Appellants also contend that the trial court erred in refusing their instruction to the effect that every man's house or place of residence is deemed in law as being his castle. Ark.Stat.Ann. § 41-2233 (Repl.1964). This statute appears in the homicide section of Title 41 and is no doubt intended to emphasize the sanctity of the home in relation to self-defense and the retreat doctrine. The argument appellants present is novel. However, it is irrelevant because the conviction is based on substantial evidence which was lawfully seized. The trial court is not required to give abstract instructions which are not germane to a fact issue. Stevens v. State, 246 Ark. 1200, 441 S.W.2d 451 (1969). Neither can we agree that appellants' counsel was erroneously stopped by the court from presenting the argument to the jury that one's home is his castle with the right to have and read racing forms since the record does not include that part of the proceedings or any portion of the arguments to the jury.

Finally, appellants assert that the evidence taken from Flaherty's home was based upon an illegal search. The search warrant was issued by the trial judge based upon an affidavit of a policeman and one by a deputy prosecuting attorney. At a hearing on a motion to suppress, the appellants adduced evidence from some witnesses who contradicted the statements made by the affiants. One of the affiants, the deputy prosecuting attorney, was called as a witness for the appellants. The deputy had stated in his affidavit that Flaherty was a known gambler. He testified at the hearing that to his knowledge neither appellant had ever been convicted of gambling and he had no personal knowledge of the correctness of the telephone bills attached to his affidavit. The appellee presented no witnesses and stood upon the affidavits. Appellants make the argument that there was no probable cause for the issuance of the search warrant. We cannot agree.

The officer's affidavit was to the effect that he and another officer had made an "extensive investigation of gambling operations" locally; he had information that a local printing company "printed parlay cards which were being used for betting on college and professional football games;" he had information that Flaherty had 1,250 parlay cards printed weekly by the local printer and Whipple "was a runner for Flaherty;" Whipple was observed leaving Flaherty's residence; Flaherty's car, driven by Whipple, had been followed and observed by him and another officer, stopping at various places picking up and leaving parlay cards; and Whipple was seen by him leaving the printing company with parlay cards in his hand. The deputy prosecuting attorney's affidavit was to the effect that during his four years as deputy he had "worked on several cases involving gambling activities" locally; the police had given him continuing reports about their investigation of local gambling activities; appellant Flaherty and his nephew, Billy Reeder, were co-defendants in 1969 on a charge of operating a gambling house; Flaherty was acquitted and Reeder was convicted, receiving a suspended sentence which was later revoked because of his continued gambling activities; that during the revocation hearing, there was evidence Flaherty and Reeder had maintained frequent telephone contacts with each other by intra-city or long distance calls; a charge of operating a gambling house against Flaherty in an adjoining county was dismissed because of a defective search warrant; and the current telephone records of Flaherty and Reeder reflected approximately 150 intra-city or long distance calls between them for about three months prior *93 to the raid of Flaherty's premises. These current phone records were made a part of the deputy prosecutor's affidavit.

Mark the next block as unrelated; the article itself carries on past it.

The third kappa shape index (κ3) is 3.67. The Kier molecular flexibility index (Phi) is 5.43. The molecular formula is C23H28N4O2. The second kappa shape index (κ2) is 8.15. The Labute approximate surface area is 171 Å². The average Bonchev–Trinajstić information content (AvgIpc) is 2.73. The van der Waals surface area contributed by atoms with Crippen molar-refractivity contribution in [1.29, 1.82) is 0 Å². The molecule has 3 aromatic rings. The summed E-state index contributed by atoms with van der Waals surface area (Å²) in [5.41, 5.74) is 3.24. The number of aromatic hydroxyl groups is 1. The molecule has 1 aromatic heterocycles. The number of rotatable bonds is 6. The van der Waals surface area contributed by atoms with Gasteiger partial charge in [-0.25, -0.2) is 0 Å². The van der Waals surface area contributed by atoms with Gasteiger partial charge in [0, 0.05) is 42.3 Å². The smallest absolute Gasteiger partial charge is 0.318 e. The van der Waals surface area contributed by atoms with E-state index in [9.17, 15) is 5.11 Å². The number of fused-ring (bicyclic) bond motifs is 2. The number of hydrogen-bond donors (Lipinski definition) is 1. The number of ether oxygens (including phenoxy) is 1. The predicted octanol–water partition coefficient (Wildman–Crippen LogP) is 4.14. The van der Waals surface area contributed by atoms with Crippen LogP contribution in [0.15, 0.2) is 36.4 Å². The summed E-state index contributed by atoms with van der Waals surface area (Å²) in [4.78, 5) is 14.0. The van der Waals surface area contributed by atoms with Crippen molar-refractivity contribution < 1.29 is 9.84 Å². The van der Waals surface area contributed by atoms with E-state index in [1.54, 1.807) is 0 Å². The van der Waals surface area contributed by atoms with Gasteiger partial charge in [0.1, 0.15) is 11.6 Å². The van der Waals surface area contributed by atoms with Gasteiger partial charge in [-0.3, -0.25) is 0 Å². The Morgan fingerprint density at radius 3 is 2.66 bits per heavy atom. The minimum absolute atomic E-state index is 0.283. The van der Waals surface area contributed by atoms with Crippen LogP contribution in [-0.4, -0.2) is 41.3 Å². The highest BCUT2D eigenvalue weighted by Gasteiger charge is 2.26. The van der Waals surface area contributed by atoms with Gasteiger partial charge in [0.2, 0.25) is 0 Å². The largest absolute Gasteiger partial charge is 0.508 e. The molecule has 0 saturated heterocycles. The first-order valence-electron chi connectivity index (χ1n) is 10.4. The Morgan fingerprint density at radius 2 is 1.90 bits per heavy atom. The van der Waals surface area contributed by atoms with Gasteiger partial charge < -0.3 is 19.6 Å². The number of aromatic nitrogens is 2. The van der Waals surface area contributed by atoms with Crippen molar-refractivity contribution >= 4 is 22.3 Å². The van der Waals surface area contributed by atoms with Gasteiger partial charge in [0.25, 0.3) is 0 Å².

An affidavit based upon hearsay information can be a basis for the issuance of a valid search warrant. Jones v. United States, 362 U.S. 257, 80 S. Ct. 725, 4 L. Ed. 2d 697 (1960). There the court said:

"We have decided that, as hearsay alone does not render an affidavit insufficient * * * * so long as there was a substantial basis for crediting the hearsay."

To the same effect is Aguilar v. Texas, 378 U.S. 108, 84 S. Ct. 1509, 12 L. Ed. 2d 723 (1964); Spinelli v. United States, 393 U.S. 410, 89 S. Ct. 584, 21 L. Ed. 2d 637 (1969); U. S. v. McClard, 333 F. Supp. 158 (E.D. Ark.1971); Glover v. State, 248 Ark. 1260, 455 S.W.2d 670 (1970).

The authorities, as succinctly reviewed in McClard, supra, are also to the effect that the affidavit for a search warrant is sufficient if it relates facts which are sufficient to persuade the examining court, acting as a reasonable person, to believe probable cause exists that a law violation is occurring on the premises to be searched. The affidavit need not assert facts which establish conclusively or beyond a reasonable doubt that a violation of the law exists on the premises. Probable cause exists where knowledge of facts or circumstances is imparted to the examining court sufficient to persuade an ordinarily prudent person to actually believe in good faith, as opposed to mere suspicion, that the facts asserted in the affidavit are true. The examining court has the right to give at least some credence and weight to an experienced law enforcement officer because of his expertise. The judicial determination by the examining court that probable cause exists for the issuance of a search warrant is entitled to considerable deference and weight by a reviewing court.

In the case at bar, the affidavits were based upon information acquired during an extensive and continuous investigation as well as upon personal observations of experienced law enforcement officials. We cannot agree that contradictory evidence adduced by appellants at the hearing on the motion to suppress vitiated the search warrant. See, Liberto v. State, supra. We hold that the affidavits constituted a substantial basis to support the examining court's judicial determination that probable cause existed for the issuance of the search warrant.

Finding no error, the judgment is affirmed.